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Art history is the queen of fables and a breeder of criminals. Such is the warning at the heart of La luz negra (which translates to The Black Light), the second novel by Argentine art critic-turned-fiction writer María Gaínza, published last year in Spanish. In a hotel room overlooking the cemetery of La Recoleta in Buenos Aires, gazing at the tombs of Eva Perón, Adolfo Bioy Casares, and Mariette Lydis, a middle-aged art critic traces her first steps into the world of art criminality. Guided by Enriqueta, the number-one art appraiser in the city and a key figure in a counterfeiting scheme, the critic’s story pays homage to the Argentine art politics of the 1960s, where art, life, and revolution were one and the same. “A good forgery, can it not furnish the same amount of pleasure as an original? At some point, isn’t the fake more real than the authentic? And in the end, isn’t the market the real scandal?” Enriqueta asks her once wide-eyed assistant. Naked in a steam room, the mentor reveals to her student the backstage of the local counterfeit art world, whose star is a recently vanished woman known as La Negra, the Black One. Before the young protagonist learns more, her mentor dies, leaving the former to mourn the past and untangle the crime at the heart of the city’s galleries and museums.
The second part of the novel develops into a Bolañesque detective story in search of La Negra, presumably the pseudonym of María Vargas, a painter working in the 1960s who was well-known in the bohemian circles of Buenos Aires. La Negra’s dark skin, piercing beauty, unruly personality, famous lovers, and sudden disappearance are infamous in the local bars and intellectual circles. According to local legend she was the most talented forger at the time, with an expertise in the paintings of Mariette Lydis, Antonio Berni, and Pedro Figari. Her copies, we are told, are part of museums and private collections even today. “She was an original forger,” the narrator states, perhaps echoing Gaínza’s provocative thoughts on Latin American modern art. In La Negra’s copies, sold mostly to European and American galleries and museums, there is an element of subversion in relation to an art world that places white names at the origins of aesthetic revolutions and Latin Americans artists as mere followers. There are many examples in Argentine literature of criminals becoming heroes, while the state, politics, empire, and the economy are portrayed as the real villains. With her novel, Gaínza addresses this long tradition by revealing the talented La Negra as a visionary artist, whose practice of questioning the foundations of art might be read as the lost link between politically committed Argentine art and the pieces handled by curators and sold in the market.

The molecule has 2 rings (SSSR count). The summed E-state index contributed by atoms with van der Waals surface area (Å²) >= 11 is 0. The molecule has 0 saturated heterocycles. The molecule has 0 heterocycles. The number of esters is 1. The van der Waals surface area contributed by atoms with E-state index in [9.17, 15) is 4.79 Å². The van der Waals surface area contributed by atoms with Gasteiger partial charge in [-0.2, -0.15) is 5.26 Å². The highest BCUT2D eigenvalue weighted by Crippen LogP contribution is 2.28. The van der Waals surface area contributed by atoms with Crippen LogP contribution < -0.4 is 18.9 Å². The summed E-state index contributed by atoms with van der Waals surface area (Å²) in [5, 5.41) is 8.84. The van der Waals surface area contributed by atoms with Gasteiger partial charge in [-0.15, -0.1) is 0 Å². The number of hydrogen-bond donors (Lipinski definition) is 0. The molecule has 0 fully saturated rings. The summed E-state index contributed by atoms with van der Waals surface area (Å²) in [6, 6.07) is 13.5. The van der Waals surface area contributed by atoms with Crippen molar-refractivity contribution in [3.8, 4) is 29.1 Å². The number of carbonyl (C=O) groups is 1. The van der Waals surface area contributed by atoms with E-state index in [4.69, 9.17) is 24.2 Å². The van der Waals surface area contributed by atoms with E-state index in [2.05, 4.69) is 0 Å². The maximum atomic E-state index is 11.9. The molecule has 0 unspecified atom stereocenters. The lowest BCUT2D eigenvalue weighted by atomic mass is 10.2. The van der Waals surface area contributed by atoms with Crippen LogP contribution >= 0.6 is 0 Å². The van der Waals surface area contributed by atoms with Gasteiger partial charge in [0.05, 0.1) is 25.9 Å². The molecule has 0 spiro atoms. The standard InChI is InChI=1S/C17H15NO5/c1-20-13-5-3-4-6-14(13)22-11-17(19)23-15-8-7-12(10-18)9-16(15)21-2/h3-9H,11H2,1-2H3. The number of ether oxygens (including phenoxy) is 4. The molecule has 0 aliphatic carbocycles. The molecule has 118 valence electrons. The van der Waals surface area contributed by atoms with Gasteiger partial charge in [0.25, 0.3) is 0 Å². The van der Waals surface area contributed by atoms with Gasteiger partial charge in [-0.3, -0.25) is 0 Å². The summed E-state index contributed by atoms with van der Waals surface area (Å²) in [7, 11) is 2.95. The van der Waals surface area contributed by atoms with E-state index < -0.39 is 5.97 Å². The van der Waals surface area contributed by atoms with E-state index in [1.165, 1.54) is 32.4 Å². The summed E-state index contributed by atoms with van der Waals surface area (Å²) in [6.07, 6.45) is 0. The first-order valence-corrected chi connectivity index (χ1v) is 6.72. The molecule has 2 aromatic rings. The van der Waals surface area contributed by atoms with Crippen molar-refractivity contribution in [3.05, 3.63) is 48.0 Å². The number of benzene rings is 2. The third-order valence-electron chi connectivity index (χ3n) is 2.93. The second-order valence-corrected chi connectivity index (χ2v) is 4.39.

Jorge Luis Borges once suggested, in his labyrinthine way, that a writer is never sure if the incident provokes the tale or if the story creates the event. In Argentina, other writers have complicated this statement. In Artificial Respiration (1980), Ricardo Piglia once imagined an encounter between the Jewish writer Franz Kafka and the failed painter Adolf Hilter; in El Affair Skeffington (1992), María Moreno invented Dolly, an American who traverses the French rive gauche of the 1920s and attends parties with Gertrude Stein. But in La luz negra, Gaínza suggests that if the separation between fiction and reality is futile in literary fiction, in the art world those correspondences are indeed fertile (and worth good money).
The tone is set in the very first pages of the novel, when the art critic chooses to disguise herself under the pseudonym María Lydis, fusing the author’s name with that of Mariette Lydis, the Viennese painter who created kitschy portraits of the Argentine upper class. Later in the novel, the art critic is contacted by Enriqueta’s old team to write the catalogue for a suspiciously sudden discovery: the personal archive of the Austrian painter. The money will be used to fund the pension of an accomplished translator who was once a key figure in the literary scene and a good friend of La Negra, but who is now impoverished and almost forgotten. Within the threads of fiction, the novel has one conviction: Is not fantasy always at the core of art, as well as criticism, art history, and curating? The invented catalogue of Mariette Lydis’s personal archive, introduced by a masculine picture of Lydis and accompanied by improbable stories, embodies a pleasure that is unique to fiction, the bliss of writing and fantasizing about what could’ve been.
The “black light” is both a tool for the protagonist’s detective work and a thematic device; in the novel it is meant to search for those who stood in the shadows of the art world. An instrument for forensic investigators to trace blood, semen, saliva, or sweat, art appraisers also use the black light to distinguish the last stroke on a painting and, thus, the signature gestures of painters and their forgers. But Gainza focuses on the few who can see what is revealed under such a light. One of the most beautiful aspects of this novel are the bonds it illuminates between women, based on an unconventional expression of femininity: worn-out coats, twisted smiles, skin too brown for the white majority of Buenos Aires, a terrifying personality that dwarfs men, and a unique understanding of an art world that excludes them. La Negra, Enriqueta, and the art critic are “idénticas almas bajo distintos disfraces” (identical souls under different disguises). As she looks down at the cemetery, the narrator sees the black light as a way to resuscitate something savage, amid the tourists in leisure clothes and the curators in navy suits that swarm through the corridors of today’s museums and galleries. The novel delineates a countercultural artistic creation, which, in today’s art world, seems almost utopian.